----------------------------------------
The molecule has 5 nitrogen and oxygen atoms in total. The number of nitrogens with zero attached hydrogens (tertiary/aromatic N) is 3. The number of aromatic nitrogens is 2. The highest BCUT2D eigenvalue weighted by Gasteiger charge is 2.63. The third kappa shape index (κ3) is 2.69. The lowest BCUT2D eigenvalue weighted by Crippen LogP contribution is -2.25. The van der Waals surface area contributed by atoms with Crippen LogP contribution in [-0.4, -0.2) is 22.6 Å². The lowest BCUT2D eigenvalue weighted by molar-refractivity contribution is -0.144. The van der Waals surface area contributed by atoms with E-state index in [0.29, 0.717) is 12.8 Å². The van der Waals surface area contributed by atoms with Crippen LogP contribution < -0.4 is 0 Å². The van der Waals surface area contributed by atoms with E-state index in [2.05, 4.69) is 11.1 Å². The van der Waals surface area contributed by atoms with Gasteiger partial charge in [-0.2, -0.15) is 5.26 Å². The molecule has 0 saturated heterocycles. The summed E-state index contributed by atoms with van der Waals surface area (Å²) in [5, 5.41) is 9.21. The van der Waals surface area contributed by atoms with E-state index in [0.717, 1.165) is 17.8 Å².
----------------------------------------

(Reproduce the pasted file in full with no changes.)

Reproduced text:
The molecule has 5 nitrogen and oxygen atoms in total. The number of nitrogens with zero attached hydrogens (tertiary/aromatic N) is 3. The number of aromatic nitrogens is 2. The highest BCUT2D eigenvalue weighted by Gasteiger charge is 2.63. The third kappa shape index (κ3) is 2.69. The lowest BCUT2D eigenvalue weighted by Crippen LogP contribution is -2.25. The van der Waals surface area contributed by atoms with Crippen LogP contribution in [-0.4, -0.2) is 22.6 Å². The lowest BCUT2D eigenvalue weighted by molar-refractivity contribution is -0.144. The van der Waals surface area contributed by atoms with E-state index in [0.29, 0.717) is 12.8 Å². The van der Waals surface area contributed by atoms with Crippen LogP contribution < -0.4 is 0 Å². The van der Waals surface area contributed by atoms with E-state index in [2.05, 4.69) is 11.1 Å². The van der Waals surface area contributed by atoms with Gasteiger partial charge in [-0.2, -0.15) is 5.26 Å². The molecule has 0 saturated heterocycles. The summed E-state index contributed by atoms with van der Waals surface area (Å²) in [5, 5.41) is 9.21. The van der Waals surface area contributed by atoms with E-state index in [0.717, 1.165) is 17.8 Å².